'Ageing, vulnerable and unstable: My Week with Marilyn and popular perceptions of Vivien Leigh'
Journal of British Cinema and Television
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This article will argue that My Week with Marilyn (Simon Curtis, 2011), despite its central focus on Marilyn Monroe, offers important peripheral insights into the way in which Vivien Leigh is popularly perceived as neurotic and unstable, particularly in relation to her ageing, and that it depicts a moment in her life and career that calls for deeper analysis than this film affords. Leigh, played by Julia Ormond, appears in six scenes in the film, which depict her as threatened by Marilyn Monroe on personal and professional fronts. Drawing on material from the Vivien Leigh archive held by the V&A to assist in analysing Leigh’s image and career at this time, it is possible to construct a counter-narrative which acknowledges her personal difficulties but also her professional successes, creating a more complex picture of Leigh that both resists some of the negativities conveyed by My Week with Marilyn and also enables a fuller understanding of the circumstances that led to this kind of depiction. This article reads the Vivien Leigh scenes in My Week with Marilyn as an inadequate mini-biopic, and takes them as a departure point to highlight the caricature the film presents and examine some of the reasons why this might be the case. In doing so, it exposes the assumptions made about the role of ageing in the careers of Leigh and Ormond, and the significance of the elisions and omissions.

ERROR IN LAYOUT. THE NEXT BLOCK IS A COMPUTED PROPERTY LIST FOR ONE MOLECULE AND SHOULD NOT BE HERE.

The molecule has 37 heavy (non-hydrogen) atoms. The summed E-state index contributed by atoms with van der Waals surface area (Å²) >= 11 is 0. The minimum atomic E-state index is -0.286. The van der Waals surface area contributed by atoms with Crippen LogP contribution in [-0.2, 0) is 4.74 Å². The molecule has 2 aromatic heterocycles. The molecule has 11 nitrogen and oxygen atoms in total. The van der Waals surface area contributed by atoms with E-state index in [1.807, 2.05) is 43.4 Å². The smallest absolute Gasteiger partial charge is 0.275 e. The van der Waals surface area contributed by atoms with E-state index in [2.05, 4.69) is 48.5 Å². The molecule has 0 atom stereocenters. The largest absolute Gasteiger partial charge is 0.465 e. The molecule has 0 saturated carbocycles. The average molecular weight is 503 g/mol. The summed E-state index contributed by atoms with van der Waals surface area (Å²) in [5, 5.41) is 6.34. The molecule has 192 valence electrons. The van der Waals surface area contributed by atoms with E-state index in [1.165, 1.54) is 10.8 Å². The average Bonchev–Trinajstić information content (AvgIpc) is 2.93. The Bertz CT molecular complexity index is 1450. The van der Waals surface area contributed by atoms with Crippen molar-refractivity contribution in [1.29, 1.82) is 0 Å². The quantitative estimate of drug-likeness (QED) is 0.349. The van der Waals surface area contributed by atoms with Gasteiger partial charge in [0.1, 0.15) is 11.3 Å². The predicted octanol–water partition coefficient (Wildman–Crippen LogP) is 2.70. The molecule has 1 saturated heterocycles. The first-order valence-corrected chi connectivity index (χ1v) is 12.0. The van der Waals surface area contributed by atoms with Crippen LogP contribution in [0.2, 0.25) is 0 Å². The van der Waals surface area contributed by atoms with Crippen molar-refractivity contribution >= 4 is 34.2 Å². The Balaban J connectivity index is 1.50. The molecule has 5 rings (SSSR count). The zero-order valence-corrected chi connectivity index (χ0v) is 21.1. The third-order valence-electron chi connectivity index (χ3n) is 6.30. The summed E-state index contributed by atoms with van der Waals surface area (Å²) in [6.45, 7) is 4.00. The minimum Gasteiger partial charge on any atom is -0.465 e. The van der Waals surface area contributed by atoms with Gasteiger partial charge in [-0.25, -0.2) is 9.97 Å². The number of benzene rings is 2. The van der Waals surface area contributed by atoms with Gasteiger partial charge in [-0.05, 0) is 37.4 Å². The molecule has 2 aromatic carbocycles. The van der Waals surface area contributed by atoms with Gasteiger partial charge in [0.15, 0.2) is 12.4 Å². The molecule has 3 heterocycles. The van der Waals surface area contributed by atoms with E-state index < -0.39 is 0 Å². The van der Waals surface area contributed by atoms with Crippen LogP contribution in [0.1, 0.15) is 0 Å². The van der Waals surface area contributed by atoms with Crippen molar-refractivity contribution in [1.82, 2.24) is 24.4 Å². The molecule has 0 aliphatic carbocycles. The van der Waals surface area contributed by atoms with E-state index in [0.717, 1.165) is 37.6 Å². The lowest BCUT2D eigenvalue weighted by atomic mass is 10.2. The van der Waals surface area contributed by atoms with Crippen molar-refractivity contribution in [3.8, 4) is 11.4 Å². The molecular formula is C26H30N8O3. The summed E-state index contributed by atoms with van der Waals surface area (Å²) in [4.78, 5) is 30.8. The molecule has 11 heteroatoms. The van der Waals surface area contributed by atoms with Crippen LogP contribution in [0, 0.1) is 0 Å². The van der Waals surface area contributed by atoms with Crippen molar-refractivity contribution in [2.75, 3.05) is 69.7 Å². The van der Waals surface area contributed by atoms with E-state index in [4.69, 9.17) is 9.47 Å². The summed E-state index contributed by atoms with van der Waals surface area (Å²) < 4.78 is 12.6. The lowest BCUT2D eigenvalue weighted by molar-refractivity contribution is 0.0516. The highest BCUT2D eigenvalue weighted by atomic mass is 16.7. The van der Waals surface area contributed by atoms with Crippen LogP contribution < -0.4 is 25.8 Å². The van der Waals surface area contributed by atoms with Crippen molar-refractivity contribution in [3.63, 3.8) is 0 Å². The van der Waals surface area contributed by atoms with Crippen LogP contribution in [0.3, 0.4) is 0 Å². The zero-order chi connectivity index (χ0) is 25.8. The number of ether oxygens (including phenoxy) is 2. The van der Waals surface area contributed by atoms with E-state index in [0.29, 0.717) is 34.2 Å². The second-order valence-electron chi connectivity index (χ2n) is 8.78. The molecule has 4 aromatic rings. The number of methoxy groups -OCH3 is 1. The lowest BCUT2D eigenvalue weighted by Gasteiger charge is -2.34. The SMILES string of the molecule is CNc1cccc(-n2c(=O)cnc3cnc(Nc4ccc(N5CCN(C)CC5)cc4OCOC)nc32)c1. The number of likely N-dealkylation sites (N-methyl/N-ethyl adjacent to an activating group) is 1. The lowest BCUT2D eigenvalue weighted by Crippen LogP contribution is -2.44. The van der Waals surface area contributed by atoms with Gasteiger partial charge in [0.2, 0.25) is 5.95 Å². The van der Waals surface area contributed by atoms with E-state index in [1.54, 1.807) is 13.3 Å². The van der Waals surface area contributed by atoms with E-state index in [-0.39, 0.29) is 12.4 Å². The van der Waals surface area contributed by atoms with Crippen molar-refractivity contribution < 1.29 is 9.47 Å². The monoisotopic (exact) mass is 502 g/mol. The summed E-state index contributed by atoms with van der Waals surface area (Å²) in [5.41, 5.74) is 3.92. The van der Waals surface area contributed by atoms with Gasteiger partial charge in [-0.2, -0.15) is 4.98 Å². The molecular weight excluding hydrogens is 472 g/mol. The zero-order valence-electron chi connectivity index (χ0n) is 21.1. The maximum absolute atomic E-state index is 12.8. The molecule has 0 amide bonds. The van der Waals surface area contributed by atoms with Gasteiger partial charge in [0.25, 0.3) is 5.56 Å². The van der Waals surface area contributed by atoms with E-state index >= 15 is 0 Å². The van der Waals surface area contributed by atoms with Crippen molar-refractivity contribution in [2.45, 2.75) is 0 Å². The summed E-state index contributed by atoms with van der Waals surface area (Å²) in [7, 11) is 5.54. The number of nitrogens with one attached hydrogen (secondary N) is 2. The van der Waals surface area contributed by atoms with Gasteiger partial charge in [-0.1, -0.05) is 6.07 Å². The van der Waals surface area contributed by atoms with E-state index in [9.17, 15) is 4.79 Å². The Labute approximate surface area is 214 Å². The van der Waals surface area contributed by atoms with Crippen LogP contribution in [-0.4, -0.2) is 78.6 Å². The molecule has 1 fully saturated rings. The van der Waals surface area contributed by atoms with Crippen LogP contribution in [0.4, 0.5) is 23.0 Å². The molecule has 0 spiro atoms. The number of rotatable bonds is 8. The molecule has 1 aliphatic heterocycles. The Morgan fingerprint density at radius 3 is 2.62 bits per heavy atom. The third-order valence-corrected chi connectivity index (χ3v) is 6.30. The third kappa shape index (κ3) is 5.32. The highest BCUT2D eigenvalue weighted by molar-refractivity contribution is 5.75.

- Department of Drama